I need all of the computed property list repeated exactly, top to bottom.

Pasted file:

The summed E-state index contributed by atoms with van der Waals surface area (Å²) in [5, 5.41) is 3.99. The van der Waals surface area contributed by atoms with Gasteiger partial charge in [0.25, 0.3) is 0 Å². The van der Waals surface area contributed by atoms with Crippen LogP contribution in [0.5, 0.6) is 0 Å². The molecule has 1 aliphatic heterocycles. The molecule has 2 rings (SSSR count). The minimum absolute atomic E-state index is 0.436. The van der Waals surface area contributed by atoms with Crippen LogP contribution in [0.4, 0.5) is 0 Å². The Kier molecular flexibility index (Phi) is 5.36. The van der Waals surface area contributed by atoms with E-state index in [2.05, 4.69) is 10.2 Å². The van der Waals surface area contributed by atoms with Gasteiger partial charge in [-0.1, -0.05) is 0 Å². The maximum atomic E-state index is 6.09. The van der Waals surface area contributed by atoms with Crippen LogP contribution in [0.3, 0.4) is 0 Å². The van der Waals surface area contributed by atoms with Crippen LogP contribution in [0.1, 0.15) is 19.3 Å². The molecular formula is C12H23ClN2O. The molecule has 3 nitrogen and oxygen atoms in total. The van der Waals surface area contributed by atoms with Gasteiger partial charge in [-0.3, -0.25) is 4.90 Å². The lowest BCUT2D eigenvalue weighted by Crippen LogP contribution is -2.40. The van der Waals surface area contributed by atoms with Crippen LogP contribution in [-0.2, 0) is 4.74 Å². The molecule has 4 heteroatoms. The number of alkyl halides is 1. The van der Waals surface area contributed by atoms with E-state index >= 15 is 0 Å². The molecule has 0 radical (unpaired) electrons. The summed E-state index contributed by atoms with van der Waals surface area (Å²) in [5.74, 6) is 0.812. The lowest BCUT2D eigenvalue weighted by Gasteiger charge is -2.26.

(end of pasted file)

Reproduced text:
The summed E-state index contributed by atoms with van der Waals surface area (Å²) in [5, 5.41) is 3.99. The van der Waals surface area contributed by atoms with Gasteiger partial charge in [0.25, 0.3) is 0 Å². The van der Waals surface area contributed by atoms with Crippen LogP contribution in [0.5, 0.6) is 0 Å². The molecule has 1 aliphatic heterocycles. The molecule has 2 rings (SSSR count). The minimum absolute atomic E-state index is 0.436. The van der Waals surface area contributed by atoms with Crippen LogP contribution in [0.4, 0.5) is 0 Å². The Kier molecular flexibility index (Phi) is 5.36. The van der Waals surface area contributed by atoms with E-state index in [2.05, 4.69) is 10.2 Å². The van der Waals surface area contributed by atoms with Gasteiger partial charge in [-0.1, -0.05) is 0 Å². The maximum atomic E-state index is 6.09. The van der Waals surface area contributed by atoms with Crippen LogP contribution in [0.3, 0.4) is 0 Å². The van der Waals surface area contributed by atoms with Crippen LogP contribution in [0.1, 0.15) is 19.3 Å². The molecular formula is C12H23ClN2O. The molecule has 3 nitrogen and oxygen atoms in total. The van der Waals surface area contributed by atoms with Gasteiger partial charge in [-0.3, -0.25) is 4.90 Å². The lowest BCUT2D eigenvalue weighted by Crippen LogP contribution is -2.40. The van der Waals surface area contributed by atoms with Crippen LogP contribution in [-0.2, 0) is 4.74 Å². The molecule has 4 heteroatoms. The number of alkyl halides is 1. The van der Waals surface area contributed by atoms with E-state index >= 15 is 0 Å². The molecule has 0 radical (unpaired) electrons. The summed E-state index contributed by atoms with van der Waals surface area (Å²) in [5.74, 6) is 0.812. The lowest BCUT2D eigenvalue weighted by Gasteiger charge is -2.26.